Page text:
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Faced with a growing threat from China, the navy envisions drone ships electronically monitoring enemy forces across the vast Pacific Ocean, increasing the range of firepower and keeping sailors away.
The navy is accelerating the development of those robotic ships as an affordable way to keep up with China’s growing fleet while promising not to repeat the expensive shipbuilding blunders of recent years.
The four largest drone ships will be deployed together this summer during a multi-country naval exercise in the Pacific Ocean.
Other smaller waterborne drones are already being deployed by the Navy’s 5th Fleet in Middle Eastern waters.
The goal in the coming years is to see how the radar and sensors of these research vessels can be combined with artificial intelligence and integrated with traditional cruisers, destroyers, submarines and aircraft carriers, to create a networked fleet that is resilient as it travels over larger areas. distances and harder for enemies to destroy, the Navy says.
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“It’s about moving the technology forward and having faith in the possibilities. Everything takes time,” says Cmdr. Jeremiah Daley, commander of Unmanned Surface Vessel Division One in California.
The Navy believes the technology can help with the three keys to military success — weapon range, scouting, and command and control — at a lower cost and less risk to personnel, said James Holmes, a professor at the Naval War College in Newport, Rhode Island. .
But all those benefits need to be proven, along with long-term durability in a harsh saltwater environment, he said.
“We’re kind of in Jerry Maguire’s ‘show me the money’ territory with the technology. It will undoubtedly be useful, but whether it will be a game-changer is much less clear,” said Holmes, who does not speak for the Navy.
Before moving on, the Navy must first win over a skeptical congress after a series of shipbuilding debacles.
The fast coastal battleships have had propulsion problems, leading to early retirement. The “Advanced Gun System” on its stealth destroyer was a failure due to expensive ammunition. And the newest aircraft carrier had problems with elevators and a new system for launching planes.
Critics said the Navy rushed to cram too much new technology onto those ships, leading to failures and rising costs.
“We can’t just throw all the resources at[robot ships]with the track record of 20 years of failed ship programs,” said Democratic Representative Elaine Luria of Virginia, a retired Navy officer.
The Navy’s unmanned task force is taking a new approach, using a military equivalent of a venture capital model to accelerate new ideas, and moving forward only after the technologies are proven, said Michael Stewart, the task force’s director.
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This summer, four large drone ships will work alongside conventional ships during the war games called RIMPAC.
These include the Sea Hunter and Sea Hawk, diesel-powered vessels equipped with outriggers for stability in rough seas. The other two are Ranger and Nomad, which are based on oil platform replenishment ships. They have large flat decks from which a missile was successfully fired last year.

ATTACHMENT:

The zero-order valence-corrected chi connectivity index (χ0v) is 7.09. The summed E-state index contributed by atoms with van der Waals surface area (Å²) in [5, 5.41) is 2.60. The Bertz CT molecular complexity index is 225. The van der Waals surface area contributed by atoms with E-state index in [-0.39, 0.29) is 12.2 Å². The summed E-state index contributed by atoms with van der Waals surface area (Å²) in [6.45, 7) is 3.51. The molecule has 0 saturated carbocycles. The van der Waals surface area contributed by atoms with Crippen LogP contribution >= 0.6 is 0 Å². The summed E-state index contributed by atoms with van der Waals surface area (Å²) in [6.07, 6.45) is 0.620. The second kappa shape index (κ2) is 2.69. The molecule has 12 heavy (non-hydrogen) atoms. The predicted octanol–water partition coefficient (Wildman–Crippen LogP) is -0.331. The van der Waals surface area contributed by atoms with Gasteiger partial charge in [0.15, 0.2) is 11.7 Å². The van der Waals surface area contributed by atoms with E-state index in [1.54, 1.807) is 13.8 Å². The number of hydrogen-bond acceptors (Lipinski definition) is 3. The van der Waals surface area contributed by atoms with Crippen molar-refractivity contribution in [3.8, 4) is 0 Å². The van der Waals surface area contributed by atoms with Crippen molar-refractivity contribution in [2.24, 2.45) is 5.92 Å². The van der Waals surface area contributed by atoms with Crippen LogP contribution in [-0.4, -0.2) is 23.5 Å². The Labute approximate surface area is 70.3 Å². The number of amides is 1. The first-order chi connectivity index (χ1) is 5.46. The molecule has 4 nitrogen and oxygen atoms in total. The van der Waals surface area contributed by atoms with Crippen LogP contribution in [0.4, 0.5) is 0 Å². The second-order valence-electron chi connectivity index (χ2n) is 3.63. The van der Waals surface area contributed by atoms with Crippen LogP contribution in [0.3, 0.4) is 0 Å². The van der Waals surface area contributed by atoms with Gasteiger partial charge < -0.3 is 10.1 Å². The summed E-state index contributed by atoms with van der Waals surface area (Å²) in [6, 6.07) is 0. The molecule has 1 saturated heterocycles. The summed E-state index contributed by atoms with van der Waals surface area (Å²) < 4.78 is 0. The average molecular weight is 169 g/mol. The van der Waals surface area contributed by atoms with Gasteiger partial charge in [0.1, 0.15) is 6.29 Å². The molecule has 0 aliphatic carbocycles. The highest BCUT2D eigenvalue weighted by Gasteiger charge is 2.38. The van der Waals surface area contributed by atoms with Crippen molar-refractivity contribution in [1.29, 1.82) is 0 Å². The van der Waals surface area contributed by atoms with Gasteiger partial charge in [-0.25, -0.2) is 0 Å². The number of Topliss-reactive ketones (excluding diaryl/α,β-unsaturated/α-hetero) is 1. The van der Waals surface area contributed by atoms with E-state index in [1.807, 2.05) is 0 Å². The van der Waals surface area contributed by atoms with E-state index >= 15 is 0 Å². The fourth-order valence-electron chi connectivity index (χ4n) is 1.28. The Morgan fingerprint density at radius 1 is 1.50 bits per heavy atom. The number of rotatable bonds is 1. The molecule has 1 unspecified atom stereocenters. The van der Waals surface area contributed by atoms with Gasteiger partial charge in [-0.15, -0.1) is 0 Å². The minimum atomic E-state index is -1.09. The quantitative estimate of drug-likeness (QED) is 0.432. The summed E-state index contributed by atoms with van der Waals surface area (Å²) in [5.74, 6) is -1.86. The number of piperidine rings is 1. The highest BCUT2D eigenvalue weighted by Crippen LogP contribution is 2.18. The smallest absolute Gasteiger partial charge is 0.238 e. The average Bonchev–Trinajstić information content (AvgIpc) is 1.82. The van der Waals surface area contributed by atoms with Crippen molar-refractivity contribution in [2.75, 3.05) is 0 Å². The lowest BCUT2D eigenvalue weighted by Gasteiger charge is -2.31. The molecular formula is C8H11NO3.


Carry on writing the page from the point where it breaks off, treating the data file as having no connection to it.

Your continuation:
While those larger ships are being tested in the Pacific, the Navy is already seeing promising results with smaller, commercially available ships under review by Task Force 59, which is part of the 5th Fleet in Bahrain, Cmdr said. Timothy Hawkins, spokesman for the 5th Fleet.
One of the ships that received attention is the Saildrone, a sailing ship with solar-powered systems. Equipped with radar and cameras, Saildrones are said to be able to operate autonomously for months without maintenance or supplies.
Based on the success of the multinational exercises last winter, the 5th Fleet said the US Navy and international partners plan to deploy 100 crewless ships by next summer.
All told, Admiral Mike Gilday, chief of naval operations, sees a mix of 150 large unmanned surface ships and submarine ships for 2045. That’s on top of more than 350 conventional force ships.
The Navy’s spending proposal for the new fiscal year includes $433 million for unmanned surface vessels and $284 million for underwater vessels.
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Those ships combined with artificial intelligence have the potential to make the Navy’s fleet much more effective, said Gilday, the Navy’s top officer. But the Navy does research and development “in an evolutionary, deliberate, informed way,” he said.
The biggest advantage of robotic ships is that they can be built at a fraction of the cost of conventional warships, as the navy struggles to keep up with China and Russia, said Loren Thompson, a defense analyst at the Lexington Institute. The US is already lagging behind China in number of ships, and the gap is widening every year.
But Congress is not rushing to fund new programs, said Bryan Clark, a defense analyst at the Hudson Institute. “Congress wants the Navy to have a good plan — and then pursue it aggressively,” Clark said.
On Capitol Hill, Luria said there may be a place for ships without crews, perhaps in replacing missile capacity for ships the Navy wants to withdraw. But a lot of research and development is needed to convince Congress to invest heavily in ships without sailors.
“I just don’t think the technology is mature enough now to make a wholesale investment,” says Luria, D-Virginia.
sen. Mazie Hirono, chair of the Naval Subcommittee, said Gilday assured her that the Navy is “conscious not to go too fast with unproven technology.”
“The Navy needs to get this right the first time around and support rigorous testing with prototypes before committing to buying a fleet,” said Hirono, D-Hawaii.